The multidimensional data model is an integral part of On-Line Analytical Processing, or OLAP. Because OLAP is on-line, it must provide answers quickly; analysts pose iterative queries during interactive sessions, not in batch jobs that run overnight. And because OLAP is also analytic, the queries are complex. The multidimensional data model is designed to solve complex queries in real time. The multidimensional data model is important because it enforces simplicity. As Ralph Kimball states in his landmark book, The Data Warehouse Toolkit: "The central attraction of the dimensional model of a business is its simplicity.... that simplicity is the fundamental key that allows users to understand databases, and allows software to navigate databases efficiently."
The multidimensional data model is composed of logical cubes, measures, dimensions, hierarchies, levels, and attributes. The simplicity of the model is inherent because it defines objects that represent real-world business entities. Analysts know which business measures they are interested in examining, which dimensions and attributes make the data meaningful, and how the dimensions of their business are organized into levels and hierarchies. Figure shows the relationships among the logical objects.
Diagram of the Logical Multidimensional Model
Logical cubes provide a means of organizing measures that have the same shape, that is, they have the exact same dimensions. Measures in the same cube have the same relationships to other logical objects and can easily be analyzed and displayed together.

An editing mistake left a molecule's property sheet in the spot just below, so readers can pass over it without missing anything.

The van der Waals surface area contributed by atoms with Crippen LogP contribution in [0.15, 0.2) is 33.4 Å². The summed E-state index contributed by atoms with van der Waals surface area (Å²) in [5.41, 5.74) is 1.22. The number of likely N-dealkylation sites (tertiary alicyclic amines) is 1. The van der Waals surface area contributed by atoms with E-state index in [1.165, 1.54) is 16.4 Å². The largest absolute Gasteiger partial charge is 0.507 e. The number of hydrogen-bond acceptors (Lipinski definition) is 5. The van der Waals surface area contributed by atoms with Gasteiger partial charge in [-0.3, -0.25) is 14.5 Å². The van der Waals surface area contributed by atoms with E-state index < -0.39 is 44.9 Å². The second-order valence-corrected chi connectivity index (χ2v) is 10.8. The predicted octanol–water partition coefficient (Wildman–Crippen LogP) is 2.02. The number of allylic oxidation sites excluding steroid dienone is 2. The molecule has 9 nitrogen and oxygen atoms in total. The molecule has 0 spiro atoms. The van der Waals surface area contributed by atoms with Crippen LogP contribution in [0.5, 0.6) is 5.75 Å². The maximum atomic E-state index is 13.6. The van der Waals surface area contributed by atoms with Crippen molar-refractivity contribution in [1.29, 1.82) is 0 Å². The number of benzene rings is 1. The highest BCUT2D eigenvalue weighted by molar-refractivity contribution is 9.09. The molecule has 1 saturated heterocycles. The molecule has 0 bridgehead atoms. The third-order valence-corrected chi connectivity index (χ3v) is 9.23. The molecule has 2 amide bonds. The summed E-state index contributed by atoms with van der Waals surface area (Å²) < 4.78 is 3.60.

Measures populate the cells of a logical cube with the facts collected about business operations. Measures are organized by dimensions, which typically include a Time dimension.
An analytic database contains snapshots of historical data, derived from data in a legacy system, transactional database, syndicated sources, or other data sources. Three years of historical data is generally considered to be appropriate for analytic applications.
Measures are static and consistent while analysts are using them to inform their decisions. They are updated in a batch window at regular intervals: weekly, daily, or periodically throughout the day. Many applications refresh their data by adding periods to the time dimension of a measure, and may also roll off an equal number of the oldest time periods. Each update provides a fixed historical record of a particular business activity for that interval. Other applications do a full rebuild of their data rather than performing incremental updates.
A critical decision in defining a measure is the lowest level of detail (sometimes called the grain). Users may never view this base level data, but it determines the types of analysis that can be performed. For example, market analysts (unlike order entry personnel) do not need to know that Beth Miller in Ann Arbor, Michigan, placed an order for a size 10 blue polka-dot dress on July 6, 2002, at 2:34 p.m. But they might want to find out which color of dress was most popular in the summer of 2002 in the Midwestern United States.
The base level determines whether analysts can get an answer to this question. For this particular question, Time could be rolled up into months, Customer could be rolled up into regions, and Product could be rolled up into items (such as dresses) with an attribute of color. However, this level of aggregate data could not answer the question: At what time of day are women most likely to place an order? An important decision is the extent to which the data has been pre-aggregated before being loaded into a data warehouse.